Many entrepreneurs fail to see the full scope of the services they are providing for a client, says business coach Debora McLaughlin, author of “The Renegade Leader.” Because of that, they wind up charging too little. “I suggest business owners list out all the different things they might do with their client,” McLaughlin says. “Then they stand back and look at a long list. This helps give them the confidence to ask for a higher rate.”
Creating packages or products, such as Butler did, also helps business owners raise their rates in a passive way. If the client sees increased value in purchasing a new product from you, then they will be willing to pay more, McLaughlin says.
Ask for more and you can do more.
When your business brings in more money, you don’t just make a few more bucks. You now have funds that allow you to grow your business in ways that can benefit your clients. You can invest in technology, hire more staff and create new products.
“When I raised my rates I was able to pamper my clients more,” says Stephanie Hetu, owner of the French-language Succes Internet in Quebec, Canada.”With a larger profit margin, I can create a truly unique experience for each client, making them feel like VIPs.”
More profit allows McLaughlin to spend more money on professional development. When she becomes better at what she does, that’s an added value for clients. “Every time I invest in myself I really feel like I’m doing that work to invest in my clients too,” she says. “And the more I up my game, it gives me more of an opportunity to raise my rates.”
Remember you’re “working” not “helping.”
The service or product you provide is a business transaction, nothing more. Stop taking pity on your clients, even the ones who helped you earn your first dollar or who you think can’t shoulder a price increase.
“Women entrepreneurs erect their own glass ceilings,” says Houghtailing. “They often give their work away because ‘I want to help them’ or ‘I like them.’ They are held hostage by this belief system that someone did them a favor early on and now they have to continue returning it. But we have complete control over this.”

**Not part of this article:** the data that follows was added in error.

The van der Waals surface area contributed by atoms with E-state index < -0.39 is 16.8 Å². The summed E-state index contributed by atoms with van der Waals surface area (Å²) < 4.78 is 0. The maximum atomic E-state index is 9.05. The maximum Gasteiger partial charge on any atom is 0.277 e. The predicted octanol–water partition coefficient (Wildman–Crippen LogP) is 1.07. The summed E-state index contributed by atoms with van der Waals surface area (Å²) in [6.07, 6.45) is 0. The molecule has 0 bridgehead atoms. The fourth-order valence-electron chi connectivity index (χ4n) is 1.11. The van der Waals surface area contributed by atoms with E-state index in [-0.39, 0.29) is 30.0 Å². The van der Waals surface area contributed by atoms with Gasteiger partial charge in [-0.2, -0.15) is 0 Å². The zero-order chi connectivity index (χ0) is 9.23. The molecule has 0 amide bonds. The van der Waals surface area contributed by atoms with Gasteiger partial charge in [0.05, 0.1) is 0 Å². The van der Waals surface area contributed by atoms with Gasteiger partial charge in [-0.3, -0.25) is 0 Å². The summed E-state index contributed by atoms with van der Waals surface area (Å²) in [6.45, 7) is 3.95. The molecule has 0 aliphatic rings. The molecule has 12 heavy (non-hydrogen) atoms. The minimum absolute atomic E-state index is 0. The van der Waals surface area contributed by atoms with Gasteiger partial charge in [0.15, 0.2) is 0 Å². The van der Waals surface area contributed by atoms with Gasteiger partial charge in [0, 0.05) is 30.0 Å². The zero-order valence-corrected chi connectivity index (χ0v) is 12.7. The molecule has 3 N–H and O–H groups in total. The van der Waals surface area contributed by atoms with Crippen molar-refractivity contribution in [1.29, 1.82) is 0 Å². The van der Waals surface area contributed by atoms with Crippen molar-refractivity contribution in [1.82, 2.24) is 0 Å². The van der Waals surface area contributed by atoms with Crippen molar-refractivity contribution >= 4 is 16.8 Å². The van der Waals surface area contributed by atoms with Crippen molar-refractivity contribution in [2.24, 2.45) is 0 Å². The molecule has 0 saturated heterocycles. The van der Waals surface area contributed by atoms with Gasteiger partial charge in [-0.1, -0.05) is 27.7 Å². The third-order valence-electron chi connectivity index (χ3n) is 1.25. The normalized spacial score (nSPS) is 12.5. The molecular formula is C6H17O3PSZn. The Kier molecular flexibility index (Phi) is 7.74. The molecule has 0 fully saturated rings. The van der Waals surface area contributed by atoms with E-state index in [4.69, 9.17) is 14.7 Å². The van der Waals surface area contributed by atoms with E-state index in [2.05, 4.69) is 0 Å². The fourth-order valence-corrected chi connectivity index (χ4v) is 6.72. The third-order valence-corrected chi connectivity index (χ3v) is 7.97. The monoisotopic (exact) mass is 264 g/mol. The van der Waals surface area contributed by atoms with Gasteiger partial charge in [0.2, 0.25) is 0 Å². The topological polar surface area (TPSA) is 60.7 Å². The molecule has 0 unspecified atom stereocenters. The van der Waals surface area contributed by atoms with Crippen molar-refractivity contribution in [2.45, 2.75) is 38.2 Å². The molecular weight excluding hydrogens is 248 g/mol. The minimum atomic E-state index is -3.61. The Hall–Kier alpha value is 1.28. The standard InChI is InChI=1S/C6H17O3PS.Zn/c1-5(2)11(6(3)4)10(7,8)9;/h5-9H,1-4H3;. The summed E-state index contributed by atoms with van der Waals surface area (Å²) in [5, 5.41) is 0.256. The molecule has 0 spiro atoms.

We control it, Houghtailing says, by learning to negotiate for our interests, accepting instead of deflecting credit and by learning to praise ourselves in the first person. Women have a bad habit of “shrinking” themselves, she says, by not taking public credit for successes, lauding the “team” instead of themselves and standing by while others take credit for our hard work (an assertion buoyed by a recent Bloomberg report of CEO earnings, which found female CEOs earn 18% less on average than male counterparts.)
“People don't pay you because the like you,” says Houghtailing. “They pay you for the quality of your work. Which means you need to understand that ‘gosh darn it, I deserve it.’ I think it’s great that you’re appreciated for your work. But I don’t think it’s great if you’re being paid 25 percent less than your male counterpart.”
Be prepared to walk away.
Some people will push back against your rate increase. They might outright say no. Set them free. By doing so, you’re making room in your business for new, higher paying clients.
“You have to say, ‘Just as you can’t find it in your budget to meet my number, we can’t sustain this relationship without increasing what we charge for it,” says Houghtailing.
The simple fact is this: If you keep working for clients who keep paying you the same amount year after year, you can’t afford to remain in business. Your costs will continue to go up. Inflation will increase. And you’ll feel that you are working harder for less money. And is that why you went into business? No. So ask for more, know that clients who value you will pay it, and see any lost clients as the potential to create new business.